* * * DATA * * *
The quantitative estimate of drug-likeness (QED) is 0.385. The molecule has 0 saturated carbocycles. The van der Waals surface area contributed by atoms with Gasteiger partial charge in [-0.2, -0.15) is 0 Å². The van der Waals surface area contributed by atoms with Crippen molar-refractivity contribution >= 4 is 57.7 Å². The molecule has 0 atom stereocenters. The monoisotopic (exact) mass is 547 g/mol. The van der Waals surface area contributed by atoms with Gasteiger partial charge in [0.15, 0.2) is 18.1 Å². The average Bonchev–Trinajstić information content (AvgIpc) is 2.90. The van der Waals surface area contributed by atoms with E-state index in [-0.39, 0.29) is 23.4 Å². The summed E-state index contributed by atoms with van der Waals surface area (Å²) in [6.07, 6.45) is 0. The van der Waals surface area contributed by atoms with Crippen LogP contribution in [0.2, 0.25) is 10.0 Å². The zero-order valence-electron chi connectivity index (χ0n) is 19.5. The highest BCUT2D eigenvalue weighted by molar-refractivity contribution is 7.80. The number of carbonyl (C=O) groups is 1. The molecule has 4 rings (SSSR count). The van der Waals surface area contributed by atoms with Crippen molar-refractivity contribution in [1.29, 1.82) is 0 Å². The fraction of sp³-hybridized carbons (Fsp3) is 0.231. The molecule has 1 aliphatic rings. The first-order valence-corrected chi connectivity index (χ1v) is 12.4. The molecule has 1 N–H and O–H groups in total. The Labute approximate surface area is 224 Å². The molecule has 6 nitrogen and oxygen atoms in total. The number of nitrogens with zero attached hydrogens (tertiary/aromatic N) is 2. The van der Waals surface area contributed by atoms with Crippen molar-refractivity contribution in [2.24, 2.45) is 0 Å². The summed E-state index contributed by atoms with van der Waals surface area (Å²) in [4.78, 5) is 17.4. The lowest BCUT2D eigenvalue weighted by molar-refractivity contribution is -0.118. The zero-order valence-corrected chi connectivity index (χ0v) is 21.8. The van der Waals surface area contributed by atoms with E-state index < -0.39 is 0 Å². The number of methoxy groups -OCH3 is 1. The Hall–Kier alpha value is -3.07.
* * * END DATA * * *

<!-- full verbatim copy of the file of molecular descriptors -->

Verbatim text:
The quantitative estimate of drug-likeness (QED) is 0.385. The molecule has 0 saturated carbocycles. The van der Waals surface area contributed by atoms with Gasteiger partial charge in [-0.2, -0.15) is 0 Å². The van der Waals surface area contributed by atoms with Crippen molar-refractivity contribution >= 4 is 57.7 Å². The molecule has 0 atom stereocenters. The monoisotopic (exact) mass is 547 g/mol. The van der Waals surface area contributed by atoms with Gasteiger partial charge in [0.15, 0.2) is 18.1 Å². The average Bonchev–Trinajstić information content (AvgIpc) is 2.90. The van der Waals surface area contributed by atoms with E-state index in [-0.39, 0.29) is 23.4 Å². The summed E-state index contributed by atoms with van der Waals surface area (Å²) in [6.07, 6.45) is 0. The van der Waals surface area contributed by atoms with Crippen LogP contribution in [0.2, 0.25) is 10.0 Å². The zero-order valence-electron chi connectivity index (χ0n) is 19.5. The highest BCUT2D eigenvalue weighted by molar-refractivity contribution is 7.80. The number of carbonyl (C=O) groups is 1. The molecule has 4 rings (SSSR count). The van der Waals surface area contributed by atoms with Crippen molar-refractivity contribution in [1.29, 1.82) is 0 Å². The fraction of sp³-hybridized carbons (Fsp3) is 0.231. The molecule has 1 aliphatic rings. The first-order valence-corrected chi connectivity index (χ1v) is 12.4. The molecule has 1 N–H and O–H groups in total. The Labute approximate surface area is 224 Å². The molecule has 6 nitrogen and oxygen atoms in total. The number of nitrogens with zero attached hydrogens (tertiary/aromatic N) is 2. The van der Waals surface area contributed by atoms with Crippen molar-refractivity contribution in [2.24, 2.45) is 0 Å². The summed E-state index contributed by atoms with van der Waals surface area (Å²) in [4.78, 5) is 17.4. The lowest BCUT2D eigenvalue weighted by molar-refractivity contribution is -0.118. The zero-order valence-corrected chi connectivity index (χ0v) is 21.8. The van der Waals surface area contributed by atoms with E-state index < -0.39 is 0 Å². The number of methoxy groups -OCH3 is 1. The Hall–Kier alpha value is -3.07.